NHS England is making a ‘mess’ of commissioning primary care and needs the expertise of CCGs which are much closer to practices, a top NHS manager has admitted.
NHS England medical director Dr Mike Bewick told a group of GPs yesterday that local area teams were too ‘far away’ from practices and that co-commissioning with CCGs was the way forward.
Speaking at one of NHS England’s ‘Call to Action’ events, hosted yesterday by Newham CCG and the London area team, Dr Bewick said that more sustainable models of primary care were needed.
He said: ‘The last point I want to make […] is about commissioning of primary care. It is a mess, to be prompt with you. It was a mess beforehand when there were 152 PCTs, and it is a mess now with 27 [area teams] – mainly because they are so far away from you, the area teams, so it is impossible for them. We have become yet again a contracting organisation and not a commissioning organisation.’
He added: ‘I think we can change that by utilising the expertise that we have in CCGs, who know the practices, their membership organisations. And with the health and wellbeing boards, who know your populations – or should know your populations, I should say – and looking for models that actually are sustainable across the system.’
‘So I am trying to argue for a level of co-commissioning across primary care, that will probably be for co-commissioning out-of-hospital care and working with other partners.’
The comments come after a survey found over 40% of CCG leads believe NHS England does not share their vision for primary care.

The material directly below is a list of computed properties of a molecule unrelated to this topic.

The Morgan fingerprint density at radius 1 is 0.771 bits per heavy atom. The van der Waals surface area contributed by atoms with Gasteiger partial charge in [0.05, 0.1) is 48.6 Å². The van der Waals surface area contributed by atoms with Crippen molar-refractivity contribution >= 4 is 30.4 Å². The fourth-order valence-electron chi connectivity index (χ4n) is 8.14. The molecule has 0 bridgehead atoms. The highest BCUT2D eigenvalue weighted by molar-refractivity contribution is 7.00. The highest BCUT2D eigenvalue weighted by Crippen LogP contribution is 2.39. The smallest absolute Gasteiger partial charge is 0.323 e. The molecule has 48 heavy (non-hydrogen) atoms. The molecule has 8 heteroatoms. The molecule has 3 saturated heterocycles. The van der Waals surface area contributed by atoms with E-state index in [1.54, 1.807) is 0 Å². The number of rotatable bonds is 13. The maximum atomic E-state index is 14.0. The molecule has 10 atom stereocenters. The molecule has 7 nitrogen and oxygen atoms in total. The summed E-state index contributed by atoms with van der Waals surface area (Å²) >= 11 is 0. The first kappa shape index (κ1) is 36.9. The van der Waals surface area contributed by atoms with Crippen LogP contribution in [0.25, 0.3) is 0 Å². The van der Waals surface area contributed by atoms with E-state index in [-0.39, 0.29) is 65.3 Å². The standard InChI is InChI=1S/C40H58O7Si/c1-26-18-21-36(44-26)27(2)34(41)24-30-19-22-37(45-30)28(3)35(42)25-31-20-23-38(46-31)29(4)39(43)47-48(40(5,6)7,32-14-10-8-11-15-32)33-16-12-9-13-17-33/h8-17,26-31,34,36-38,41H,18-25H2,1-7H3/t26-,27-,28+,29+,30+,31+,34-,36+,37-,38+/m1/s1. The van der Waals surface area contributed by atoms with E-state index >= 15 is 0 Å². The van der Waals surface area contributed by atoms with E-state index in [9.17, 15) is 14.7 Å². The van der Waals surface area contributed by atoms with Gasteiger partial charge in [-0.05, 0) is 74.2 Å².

Speaking to Pulse after the meeting, Dr Bewick said that he had been trying to make the point – made by himself and other leaders at NHS England – that CCGs should commission primary care jointly with area teams.
He said: ‘The reason I said it is a mess is because I think people don’t really know where we are going to be commissioning this transformed primary care from. To try and get some semblance of that we have got to connect the commissioning across the systems, from direct commissioners along with CCGs. Because CCGs, as you know, has that responsibility, and therefore the budgets, to improve quality. So that we use some of that money more innovatively than we do today.’
Dr Bewick’s comments are the strongest yet suggesting that NHS England will act on a call from NHS Alliance chair Dr Mike Dixon for CCGs to be more involved in commissioning primary care.
But he will face opposition from the BMA, who have said that it would result in conflicts of interest and mean GPs in CCGs would have to performance-manage their own contracts.
NHS England chair Professor Malcolm Grant said in October that the obstacle of conflicts could be overcome, and Dr Bewick in September, when he said it could be solved by having more lay people on CCG boards.